And as much as I’d try to fight it, my thoughts would then spiral into picturing the horrible scene in every graphic detail, sounds and all. I didn’t want to do any of those things—I was just now aware of the fact that I could… and that terrified me. When these thoughts took over, I would grip the steering wheel tighter or hold my daughter closer and just cry because I didn’t understand it. I wanted nothing more than to protect her and keep her safe, so why was I imagining these horrible things?
It’s Normal, and You’re Not Alone
I felt so ashamed by what was going on that I was hesitant to even tell my husband. I didn’t want anyone to think I wanted to harm my baby because I didn’t. But after feeling like I couldn’t keep battling this on my own, I told him everything. Then I told my doctor. To my immense relief, she assured me that this was perfectly normal, that I wasn’t a bad mother, and that what I was experiencing was actually perinatal OCD, which is a form of Obsessive-Compulsive Disorder largely built around obsessions (recurrent, unwanted, intrusive, and upsetting thoughts) and compulsions (things you repeatedly do to help cope with your obsessions) related to postpartum caregiving.
Why Do We Get Intrusive Thoughts?
“Intrusive thoughts are incredibly common among new parents,” Dr. Jenny Yip, board-certified clinical psychologist and author of Hello Baby, Goodbye Intrusive Thoughts, explained. “As a new mom with a helpless infant in your arms, the thing you care about most is protecting your baby. Naturally, your brain will begin surveillance of your environment for potential dangers, including yourself, because now you could be a potential threat.”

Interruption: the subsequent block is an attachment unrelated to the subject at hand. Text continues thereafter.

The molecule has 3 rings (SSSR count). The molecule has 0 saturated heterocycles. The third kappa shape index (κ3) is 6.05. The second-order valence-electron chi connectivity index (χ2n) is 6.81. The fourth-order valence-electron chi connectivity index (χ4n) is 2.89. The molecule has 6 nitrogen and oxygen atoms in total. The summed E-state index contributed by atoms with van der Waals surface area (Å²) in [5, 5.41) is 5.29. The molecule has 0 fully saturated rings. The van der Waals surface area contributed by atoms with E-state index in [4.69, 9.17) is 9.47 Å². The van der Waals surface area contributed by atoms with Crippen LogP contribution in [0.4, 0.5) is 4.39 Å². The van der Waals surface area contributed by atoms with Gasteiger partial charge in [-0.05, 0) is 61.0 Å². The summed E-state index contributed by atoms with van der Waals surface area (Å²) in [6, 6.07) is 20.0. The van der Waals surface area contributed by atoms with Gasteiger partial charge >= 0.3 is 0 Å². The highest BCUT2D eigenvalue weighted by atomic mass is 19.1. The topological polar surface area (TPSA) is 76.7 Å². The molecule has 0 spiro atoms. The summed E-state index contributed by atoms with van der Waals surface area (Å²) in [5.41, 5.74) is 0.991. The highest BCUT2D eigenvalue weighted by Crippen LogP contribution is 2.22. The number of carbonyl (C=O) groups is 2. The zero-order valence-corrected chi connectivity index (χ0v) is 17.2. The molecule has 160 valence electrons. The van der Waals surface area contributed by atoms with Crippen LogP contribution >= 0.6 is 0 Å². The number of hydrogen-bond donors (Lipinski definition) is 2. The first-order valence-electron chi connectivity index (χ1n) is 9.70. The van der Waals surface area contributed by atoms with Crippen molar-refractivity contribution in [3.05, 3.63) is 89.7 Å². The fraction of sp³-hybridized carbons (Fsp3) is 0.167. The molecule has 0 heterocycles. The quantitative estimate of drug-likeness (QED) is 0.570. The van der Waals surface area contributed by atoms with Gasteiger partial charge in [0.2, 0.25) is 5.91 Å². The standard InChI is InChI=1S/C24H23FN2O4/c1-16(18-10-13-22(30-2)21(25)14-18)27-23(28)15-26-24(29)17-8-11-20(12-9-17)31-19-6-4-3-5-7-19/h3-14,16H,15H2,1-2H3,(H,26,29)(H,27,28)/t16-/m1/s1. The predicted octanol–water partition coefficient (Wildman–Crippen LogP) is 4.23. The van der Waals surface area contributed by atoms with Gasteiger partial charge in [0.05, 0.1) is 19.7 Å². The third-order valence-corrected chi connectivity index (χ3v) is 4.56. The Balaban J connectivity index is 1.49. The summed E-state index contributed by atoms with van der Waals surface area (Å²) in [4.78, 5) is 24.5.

Naturally, your brain will begin surveillance of your environment for potential dangers, including yourself, because now you could be a potential threat.
And while the thoughts are so jarring because they don’t align with our belief systems, Dr. Yip said the key is to try and not dwell on them or interpret them to mean something they don’t. “This is a time when you care deeply about what kind of parent you are, so you start focusing more on things that will either confirm or affirm how ‘good’ of a mother you are,” she said. “Most people without postpartum anxiety or OCD would go, ‘That would be a dangerous thing to do. Let’s not do that.’ But a person with postpartum OCD will have the thought and go, ‘Why would I have such a thought? What does that mean about me? I must be a terrible mother.’ As soon as you give that power to a thought, then the thought itself becomes more meaningful.”
It Gets Better With Time
I continued talking to my doctor about my thoughts at every appointment, and she gave me resources to turn to for help, including a local postpartum group where I met other moms who had experienced similar things. I had felt so isolated for so long because it’s not something that’s widely talked about, but I found that the more I talked about my experience, the better it got… slowly but surely. It wasn’t until my daughter was about 8 months old that I felt like I was finally on the other side of it.
She’s about to turn 1 in March, and while I still have thoughts here and there about bad things that could happen to her, I mostly think about the good. She’s healthy, happy, and thriving, and I’m so grateful to be her mom. But I also try to wear this part of my motherhood journey proudly. There’s still such shame and stigma around postpartum mental health, but I want everyone else going through it to know they aren’t alone. Asking for help does not make you less than—it actually means you’re incredibly strong. And just in case you need to hear it just as much as I did: I’m with you, it’s going to be OK, and you’re an amazing freakin’ mom.